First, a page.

Hello again, glad to welcome you back to this article on Text Classification in the NLP Tutorials series. In our previous posts we had a detailed overview on the fundamental text representation — CountVectorizer & Tf-Idf Vectorizer and also the two most prominent Word Embeddings — Word2Vec & GloVe. In this article we will put our knowledge to task — Build a Text Classification model using all these techniques and analyse the results.

Text Classification

The classic NLP problem, one of the basic stepping stones in terms of problem statements in NLP. We shall consider movie reviews with labels positive and negative as the dataset. This can also be called the very basic Sentiment Analysis, but again that also falls into Text Classification. We will represent our text in 3 different ways and try to fit (train) a few ML/DL models. 

Note: Don’t worry if you are not that proficient in ML/DL; I will share some nice resources for getting the basics right.

Defining Data and Preprocessing Function

We shall use the IMDB Movie Reviews Dataset for text classification as it is a balanced dataset and we don’t have to perform major data cleaning also. It is one of the popular dataset for text classification. The dataset is available on kaggle here. I have made a minor change (Performed One-hot encoding so that we can jump straight into basic pre-processing and then the representations) and you can download my version directly from this link

import pandas as pd
data = pd.read_csv('IMDB_Reviews.csv')
Viewing the data

As we can see, it is already one-hot encoded and ready to use for classification, but we will do some preprocessing on the data to improvise the strength of the corpus and also make it uniform/normalize across the dataset. Given below is the function which we are going to use for text pre-processing. (We have used the same function in our Document Similarity article)

STOPWORDS = stopwords.words('english')
lemmatizer = WordNetLemmatizer()

def process_text(text):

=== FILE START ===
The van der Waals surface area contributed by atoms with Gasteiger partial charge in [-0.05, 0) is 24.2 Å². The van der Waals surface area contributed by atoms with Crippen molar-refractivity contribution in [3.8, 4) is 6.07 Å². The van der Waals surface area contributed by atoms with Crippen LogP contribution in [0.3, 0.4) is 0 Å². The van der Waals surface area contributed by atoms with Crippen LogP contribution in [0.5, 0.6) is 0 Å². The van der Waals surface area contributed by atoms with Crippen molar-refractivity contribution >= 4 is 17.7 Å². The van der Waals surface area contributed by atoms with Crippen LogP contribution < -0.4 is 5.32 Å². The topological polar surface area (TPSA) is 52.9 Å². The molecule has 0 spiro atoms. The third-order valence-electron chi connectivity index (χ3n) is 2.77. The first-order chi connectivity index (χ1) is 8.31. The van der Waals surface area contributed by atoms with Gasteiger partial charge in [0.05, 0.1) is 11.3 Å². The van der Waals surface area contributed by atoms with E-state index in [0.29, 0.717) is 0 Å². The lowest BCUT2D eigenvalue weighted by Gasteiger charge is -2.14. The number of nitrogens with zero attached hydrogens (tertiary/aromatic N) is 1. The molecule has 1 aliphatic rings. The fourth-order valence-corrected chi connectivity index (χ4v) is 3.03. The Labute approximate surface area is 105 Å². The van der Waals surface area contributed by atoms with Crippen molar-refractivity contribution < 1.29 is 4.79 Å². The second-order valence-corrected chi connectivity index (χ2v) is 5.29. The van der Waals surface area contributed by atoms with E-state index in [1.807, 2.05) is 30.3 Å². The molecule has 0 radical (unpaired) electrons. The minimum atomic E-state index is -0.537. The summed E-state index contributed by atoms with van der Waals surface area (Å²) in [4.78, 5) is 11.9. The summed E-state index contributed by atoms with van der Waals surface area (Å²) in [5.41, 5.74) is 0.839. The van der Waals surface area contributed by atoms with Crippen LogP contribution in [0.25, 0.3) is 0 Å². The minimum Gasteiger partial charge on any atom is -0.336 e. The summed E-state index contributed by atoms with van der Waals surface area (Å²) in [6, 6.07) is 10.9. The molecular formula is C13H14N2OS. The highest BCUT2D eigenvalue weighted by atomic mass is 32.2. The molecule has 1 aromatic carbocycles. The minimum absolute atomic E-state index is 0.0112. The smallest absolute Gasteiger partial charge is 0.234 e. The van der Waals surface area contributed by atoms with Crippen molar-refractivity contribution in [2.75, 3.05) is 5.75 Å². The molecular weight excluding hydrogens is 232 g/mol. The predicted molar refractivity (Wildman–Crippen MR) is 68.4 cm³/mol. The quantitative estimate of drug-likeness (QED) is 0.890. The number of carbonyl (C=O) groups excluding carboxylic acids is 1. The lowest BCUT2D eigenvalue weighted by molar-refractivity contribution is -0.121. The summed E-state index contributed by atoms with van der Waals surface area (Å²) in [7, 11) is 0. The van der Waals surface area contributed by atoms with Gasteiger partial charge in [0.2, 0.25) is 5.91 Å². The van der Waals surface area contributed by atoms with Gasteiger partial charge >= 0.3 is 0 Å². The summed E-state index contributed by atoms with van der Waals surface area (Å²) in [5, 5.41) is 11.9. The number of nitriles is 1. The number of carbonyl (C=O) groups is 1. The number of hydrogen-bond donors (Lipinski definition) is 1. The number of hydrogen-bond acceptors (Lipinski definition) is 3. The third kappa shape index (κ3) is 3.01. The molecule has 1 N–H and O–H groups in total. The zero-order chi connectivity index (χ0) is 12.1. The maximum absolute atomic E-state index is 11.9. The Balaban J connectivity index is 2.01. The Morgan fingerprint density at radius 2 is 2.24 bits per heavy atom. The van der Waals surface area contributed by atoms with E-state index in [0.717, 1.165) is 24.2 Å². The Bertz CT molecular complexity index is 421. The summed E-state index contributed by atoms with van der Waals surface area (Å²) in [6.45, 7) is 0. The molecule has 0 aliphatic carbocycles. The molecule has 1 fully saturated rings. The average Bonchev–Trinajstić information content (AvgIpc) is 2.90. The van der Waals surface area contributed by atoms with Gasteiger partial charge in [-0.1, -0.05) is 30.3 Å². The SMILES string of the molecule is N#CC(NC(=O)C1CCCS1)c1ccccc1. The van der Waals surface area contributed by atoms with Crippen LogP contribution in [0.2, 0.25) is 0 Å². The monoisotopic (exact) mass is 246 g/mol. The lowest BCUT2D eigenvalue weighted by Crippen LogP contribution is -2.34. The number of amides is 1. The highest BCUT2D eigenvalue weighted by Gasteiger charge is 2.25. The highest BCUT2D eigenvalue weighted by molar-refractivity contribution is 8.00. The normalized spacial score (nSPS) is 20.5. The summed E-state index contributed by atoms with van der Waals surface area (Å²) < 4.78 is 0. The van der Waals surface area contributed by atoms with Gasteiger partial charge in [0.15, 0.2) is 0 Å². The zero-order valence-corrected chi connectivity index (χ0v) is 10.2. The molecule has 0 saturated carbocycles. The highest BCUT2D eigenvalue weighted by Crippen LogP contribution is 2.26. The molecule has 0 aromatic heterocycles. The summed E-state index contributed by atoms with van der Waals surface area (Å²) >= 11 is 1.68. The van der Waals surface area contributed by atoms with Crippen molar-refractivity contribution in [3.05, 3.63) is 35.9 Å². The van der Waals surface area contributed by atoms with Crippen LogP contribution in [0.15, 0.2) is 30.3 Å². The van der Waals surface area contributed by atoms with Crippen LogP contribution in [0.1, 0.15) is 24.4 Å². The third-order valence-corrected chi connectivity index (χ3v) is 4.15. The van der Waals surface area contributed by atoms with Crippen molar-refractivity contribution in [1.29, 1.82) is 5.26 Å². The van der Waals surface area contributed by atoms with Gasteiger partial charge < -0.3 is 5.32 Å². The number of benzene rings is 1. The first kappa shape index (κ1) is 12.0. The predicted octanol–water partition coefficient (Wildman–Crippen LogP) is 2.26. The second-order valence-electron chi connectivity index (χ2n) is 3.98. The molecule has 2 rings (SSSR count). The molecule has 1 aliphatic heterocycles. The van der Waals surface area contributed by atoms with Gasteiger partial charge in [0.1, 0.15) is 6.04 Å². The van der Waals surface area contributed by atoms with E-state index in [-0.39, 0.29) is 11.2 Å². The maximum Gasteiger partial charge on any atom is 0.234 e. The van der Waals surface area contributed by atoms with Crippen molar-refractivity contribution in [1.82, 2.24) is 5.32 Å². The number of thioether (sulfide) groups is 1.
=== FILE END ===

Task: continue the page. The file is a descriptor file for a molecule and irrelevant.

text = re.sub(r'[^a-zA-Z\s]', '', text)
    text = text.lower().strip()
    text = text.translate(str.maketrans('', '', string.punctuation))
    text = " ".join([word for word in str(text).split() if word not in STOPWORDS])
    text = " ".join([lemmatizer.lemmatize(word) for word in text.split()])

    return text

We apply this function to the entire review column in the dataframe:

data['Processed_Review'] = data['review].map(preprocessing)
Processed data

Time to split the data into train and test split sets. Good thing about using sklearn’s train_test_split() function is that it will shuffle the dataset and then split according to the test_size parameter. We can see the code below:

# Text data
X = np.array(data['Cleaned_Review'])

# Labels
#Y = np.array(data[['negative', 'positive']])
Y = np.array(data.sentiment.map({'positive':1,'negative':0}))

X_train, X_test, Y_train, Y_test = train_test_split(X, Y, test_size = 0.20, random_state = 42)

print('Shape of Training Data')
print(X_train.shape, Y_train.shape)
print('Shape of Testing Data')
print(X_test.shape, Y_test.shape)
Data in variable “X”. Processed corpus in numpy array format
Data in variable “Y”
Shape of training and testing data splits. We have allocated 15% of the total data for testing.

Text Representation: Count Vectorizer

from sklearn.feature_extraction.text import CountVectorizer

count_vectorizer = CountVectorizer()

X_train_count_vector = count_vectorizer.transform(X_train)
X_test_count_vector  = count_vectorizer.transform(X_test)
X_train_count_vector looks like this

Text Representation: Tf-Idf Vectorizer

from sklearn.feature_extraction.text import TfidfVectorizer

tf_idf_vectorizer = TfidfVectorizer(ngram_range=(1, 3))

X_train_tfidf_vector = tf_idf_vectorizer.transform(X_train)
X_test_tfidf_vector  = tf_idf_vectorizer.transform(X_test)
X_train_tfidf_vector looks like this

With the basic Text Representation done, we shall train the basic ML models — Logistic Regression and Naive Bayes on both sets of data and see the results.

Count Vectorizer data — Logistic Regression

from sklearn.linear_model import LogisticRegression

classifier = LogisticRegression()
classifier.fit(X_train_count_vector, Y_train)

score = classifier.score(X_test_count_vector, Y_test)
print("Accuracy:", score)

Accuracy: 0.8864

Count Vectorizer data — Naive Bayes

from sklearn.naive_bayes import MultinomialNB

classifier = MultinomialNB()
classifier.fit(X_train_count_vector, Y_train)

score = classifier.score(X_test_count_vector, Y_test)
print("Accuracy:", score)

Accuracy: 0.8617